Rondeau from Mozart’s Sonata for Piano #6 in Carl Lumma’s VRWT

Here it is redone using Carl Lumma’s VRWT temperament, transposed to A:
Lovely temperament. It’s almost amazing how much better it sounds with tuning that the composer would have found attractive.

This is the 2nd movement of Mozart’s Sonata #6 K 284, Rondeau. It’s scored in the key of A major, unlike the D major in the other movements.

Stream online:

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Rondeau Carl Lumma VRWT #3

Doxology #3

Here is another version with some arpeggios and more interesting dynamics and timbre from Prent’s Microtonal Slide Bosendorfers.

The tuning is Just Intonation for each measure, but it changes from measure to measure, so the are many comma-sized changes from one measure to the next, where a note from one measure changes by a comma in the next.

or download here:
Dox #3

Doxology #2

This is a realization of a hymn known as the “Old 100th”, originally written by Loys Bourgeois in the early 16th century. When I was growing up, we called it the “Doxology“, as the tune was heard most frequently as the setting for the following lyrics:

Praise God, from Whom all blessings flow;
Praise Him, all creatures here below;
Praise Him above, ye heavenly host;
Praise Father, Son, and Holy Ghost.

In my youth I sang it just about every Sunday in the Episcopal choir in Albany, NY, as a soprano.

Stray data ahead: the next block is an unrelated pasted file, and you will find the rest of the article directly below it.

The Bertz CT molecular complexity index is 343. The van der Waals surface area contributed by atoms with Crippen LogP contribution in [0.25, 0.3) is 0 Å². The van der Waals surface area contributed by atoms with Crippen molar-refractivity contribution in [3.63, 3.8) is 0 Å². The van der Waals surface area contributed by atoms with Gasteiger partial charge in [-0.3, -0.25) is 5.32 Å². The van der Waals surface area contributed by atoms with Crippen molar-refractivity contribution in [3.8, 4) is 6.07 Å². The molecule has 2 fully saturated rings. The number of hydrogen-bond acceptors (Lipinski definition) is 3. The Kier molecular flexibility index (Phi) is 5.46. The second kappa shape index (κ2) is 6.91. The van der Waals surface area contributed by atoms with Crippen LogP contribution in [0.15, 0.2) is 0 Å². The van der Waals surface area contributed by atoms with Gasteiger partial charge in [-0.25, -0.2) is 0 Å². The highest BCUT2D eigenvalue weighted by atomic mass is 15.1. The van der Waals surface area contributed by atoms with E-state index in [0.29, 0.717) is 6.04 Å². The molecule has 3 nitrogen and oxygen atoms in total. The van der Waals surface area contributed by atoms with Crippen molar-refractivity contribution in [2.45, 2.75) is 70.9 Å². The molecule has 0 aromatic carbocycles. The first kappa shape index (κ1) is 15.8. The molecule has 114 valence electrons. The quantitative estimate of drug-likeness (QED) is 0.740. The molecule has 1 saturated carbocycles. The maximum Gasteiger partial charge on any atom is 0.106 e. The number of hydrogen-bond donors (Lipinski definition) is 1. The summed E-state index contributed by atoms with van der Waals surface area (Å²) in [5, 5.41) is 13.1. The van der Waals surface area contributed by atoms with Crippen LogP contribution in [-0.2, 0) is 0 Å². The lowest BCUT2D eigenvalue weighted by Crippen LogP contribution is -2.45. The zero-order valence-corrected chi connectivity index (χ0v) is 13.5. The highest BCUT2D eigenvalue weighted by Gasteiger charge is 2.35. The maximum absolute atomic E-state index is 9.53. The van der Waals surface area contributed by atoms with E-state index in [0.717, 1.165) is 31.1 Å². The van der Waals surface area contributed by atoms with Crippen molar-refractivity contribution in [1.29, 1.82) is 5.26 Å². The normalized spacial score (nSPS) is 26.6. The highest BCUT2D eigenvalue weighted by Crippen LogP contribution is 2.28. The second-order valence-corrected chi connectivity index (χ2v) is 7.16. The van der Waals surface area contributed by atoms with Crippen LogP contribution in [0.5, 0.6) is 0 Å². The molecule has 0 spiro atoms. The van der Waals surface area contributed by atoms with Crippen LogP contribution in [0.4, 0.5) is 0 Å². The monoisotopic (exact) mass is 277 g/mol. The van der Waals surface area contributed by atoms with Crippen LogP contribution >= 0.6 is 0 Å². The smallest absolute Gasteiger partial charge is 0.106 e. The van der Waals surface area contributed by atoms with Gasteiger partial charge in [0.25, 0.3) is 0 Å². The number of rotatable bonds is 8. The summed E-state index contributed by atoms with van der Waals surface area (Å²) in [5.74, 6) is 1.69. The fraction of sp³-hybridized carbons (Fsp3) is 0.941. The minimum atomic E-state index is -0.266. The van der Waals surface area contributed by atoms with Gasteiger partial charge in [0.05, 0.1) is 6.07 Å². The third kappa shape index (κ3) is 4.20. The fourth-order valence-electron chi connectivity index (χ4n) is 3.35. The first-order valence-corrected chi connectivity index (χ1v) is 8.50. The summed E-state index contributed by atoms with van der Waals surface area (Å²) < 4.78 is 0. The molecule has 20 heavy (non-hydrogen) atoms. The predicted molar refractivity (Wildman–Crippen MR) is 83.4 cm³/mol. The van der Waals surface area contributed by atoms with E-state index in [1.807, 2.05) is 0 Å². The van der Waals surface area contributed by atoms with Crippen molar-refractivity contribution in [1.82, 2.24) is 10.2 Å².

Today’s version is a combination of the actual hymn, together with transformations where the next measure played is either the one before or the one after the current measure. It’s the Drunkard’s Walk Markov Chain, going either forward or backward through the measures.

The tuning is mostly conventional just intonation, with scales derived from the tonality diamond to the 31 limit.

or download here:
Dox #2

Mozart Piano Sonata #6 in D – K284 Allegro – #1

Here is a version of the first movement of the Sonata I’ve been working on lately. It uses the same four scales derived from the Partch Tonality Diamond taken to the 31-limit.

  1. D1maj – take the otonality starting on 16:9 (~A#), and build a 12 note scale in the key of D major on the 10:9
  2. D6maj – take the utonality starting on 5:3 (~A), and build a 12 note scale in the key of D major on the 10:9